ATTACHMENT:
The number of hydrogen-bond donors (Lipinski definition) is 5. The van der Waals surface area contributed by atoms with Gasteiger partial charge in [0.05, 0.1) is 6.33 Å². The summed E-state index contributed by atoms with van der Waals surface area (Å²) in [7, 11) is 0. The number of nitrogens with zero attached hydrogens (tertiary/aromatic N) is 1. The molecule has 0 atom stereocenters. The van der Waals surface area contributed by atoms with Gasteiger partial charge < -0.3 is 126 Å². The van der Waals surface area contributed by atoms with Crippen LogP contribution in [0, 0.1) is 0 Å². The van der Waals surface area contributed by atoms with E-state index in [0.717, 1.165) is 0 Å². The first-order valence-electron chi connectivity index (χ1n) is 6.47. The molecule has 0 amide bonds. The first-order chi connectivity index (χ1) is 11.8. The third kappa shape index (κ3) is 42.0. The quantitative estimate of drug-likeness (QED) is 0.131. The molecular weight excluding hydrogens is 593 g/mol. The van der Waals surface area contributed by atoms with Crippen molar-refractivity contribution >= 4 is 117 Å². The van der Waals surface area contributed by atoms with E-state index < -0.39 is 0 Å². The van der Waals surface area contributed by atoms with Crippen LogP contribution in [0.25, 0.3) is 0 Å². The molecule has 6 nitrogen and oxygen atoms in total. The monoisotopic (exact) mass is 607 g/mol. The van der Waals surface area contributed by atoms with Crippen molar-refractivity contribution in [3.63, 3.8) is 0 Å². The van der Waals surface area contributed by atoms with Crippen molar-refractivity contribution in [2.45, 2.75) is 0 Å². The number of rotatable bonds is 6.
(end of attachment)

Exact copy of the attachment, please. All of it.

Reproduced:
The number of hydrogen-bond donors (Lipinski definition) is 5. The van der Waals surface area contributed by atoms with Gasteiger partial charge in [0.05, 0.1) is 6.33 Å². The summed E-state index contributed by atoms with van der Waals surface area (Å²) in [7, 11) is 0. The number of nitrogens with zero attached hydrogens (tertiary/aromatic N) is 1. The molecule has 0 atom stereocenters. The van der Waals surface area contributed by atoms with Gasteiger partial charge < -0.3 is 126 Å². The van der Waals surface area contributed by atoms with Crippen LogP contribution in [0, 0.1) is 0 Å². The van der Waals surface area contributed by atoms with E-state index in [0.717, 1.165) is 0 Å². The first-order valence-electron chi connectivity index (χ1n) is 6.47. The molecule has 0 amide bonds. The first-order chi connectivity index (χ1) is 11.8. The third kappa shape index (κ3) is 42.0. The quantitative estimate of drug-likeness (QED) is 0.131. The molecular weight excluding hydrogens is 593 g/mol. The van der Waals surface area contributed by atoms with Crippen molar-refractivity contribution >= 4 is 117 Å². The van der Waals surface area contributed by atoms with E-state index < -0.39 is 0 Å². The van der Waals surface area contributed by atoms with Crippen LogP contribution in [0.25, 0.3) is 0 Å². The molecule has 6 nitrogen and oxygen atoms in total. The monoisotopic (exact) mass is 607 g/mol. The van der Waals surface area contributed by atoms with Crippen molar-refractivity contribution in [3.63, 3.8) is 0 Å². The van der Waals surface area contributed by atoms with Crippen molar-refractivity contribution in [2.45, 2.75) is 0 Å². The number of rotatable bonds is 6.